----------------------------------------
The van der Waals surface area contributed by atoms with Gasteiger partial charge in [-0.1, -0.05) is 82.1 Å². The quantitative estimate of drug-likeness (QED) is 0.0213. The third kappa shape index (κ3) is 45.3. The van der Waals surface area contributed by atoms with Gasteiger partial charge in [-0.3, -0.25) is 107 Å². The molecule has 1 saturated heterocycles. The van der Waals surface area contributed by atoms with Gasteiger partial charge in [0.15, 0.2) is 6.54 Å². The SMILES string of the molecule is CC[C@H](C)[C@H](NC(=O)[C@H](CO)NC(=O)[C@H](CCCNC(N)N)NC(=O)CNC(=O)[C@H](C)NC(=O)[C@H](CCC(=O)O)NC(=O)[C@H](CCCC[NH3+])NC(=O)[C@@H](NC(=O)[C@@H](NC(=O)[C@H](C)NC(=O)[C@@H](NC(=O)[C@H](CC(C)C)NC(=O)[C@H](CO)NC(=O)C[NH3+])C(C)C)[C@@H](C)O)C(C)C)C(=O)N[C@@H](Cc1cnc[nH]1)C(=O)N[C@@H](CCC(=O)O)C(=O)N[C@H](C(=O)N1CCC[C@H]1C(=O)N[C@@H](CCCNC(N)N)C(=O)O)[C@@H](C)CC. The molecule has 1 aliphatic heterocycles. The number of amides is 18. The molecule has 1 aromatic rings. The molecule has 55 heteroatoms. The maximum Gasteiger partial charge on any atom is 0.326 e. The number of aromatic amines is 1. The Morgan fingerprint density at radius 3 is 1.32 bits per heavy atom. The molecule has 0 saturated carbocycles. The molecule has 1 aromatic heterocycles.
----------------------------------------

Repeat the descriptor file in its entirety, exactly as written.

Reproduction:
The van der Waals surface area contributed by atoms with Gasteiger partial charge in [-0.1, -0.05) is 82.1 Å². The quantitative estimate of drug-likeness (QED) is 0.0213. The third kappa shape index (κ3) is 45.3. The van der Waals surface area contributed by atoms with Gasteiger partial charge in [-0.3, -0.25) is 107 Å². The molecule has 1 saturated heterocycles. The van der Waals surface area contributed by atoms with Gasteiger partial charge in [0.15, 0.2) is 6.54 Å². The SMILES string of the molecule is CC[C@H](C)[C@H](NC(=O)[C@H](CO)NC(=O)[C@H](CCCNC(N)N)NC(=O)CNC(=O)[C@H](C)NC(=O)[C@H](CCC(=O)O)NC(=O)[C@H](CCCC[NH3+])NC(=O)[C@@H](NC(=O)[C@@H](NC(=O)[C@H](C)NC(=O)[C@@H](NC(=O)[C@H](CC(C)C)NC(=O)[C@H](CO)NC(=O)C[NH3+])C(C)C)[C@@H](C)O)C(C)C)C(=O)N[C@@H](Cc1cnc[nH]1)C(=O)N[C@@H](CCC(=O)O)C(=O)N[C@H](C(=O)N1CCC[C@H]1C(=O)N[C@@H](CCCNC(N)N)C(=O)O)[C@@H](C)CC. The molecule has 1 aliphatic heterocycles. The number of amides is 18. The molecule has 1 aromatic rings. The molecule has 55 heteroatoms. The maximum Gasteiger partial charge on any atom is 0.326 e. The number of aromatic amines is 1. The Morgan fingerprint density at radius 3 is 1.32 bits per heavy atom. The molecule has 0 saturated carbocycles. The molecule has 1 aromatic heterocycles.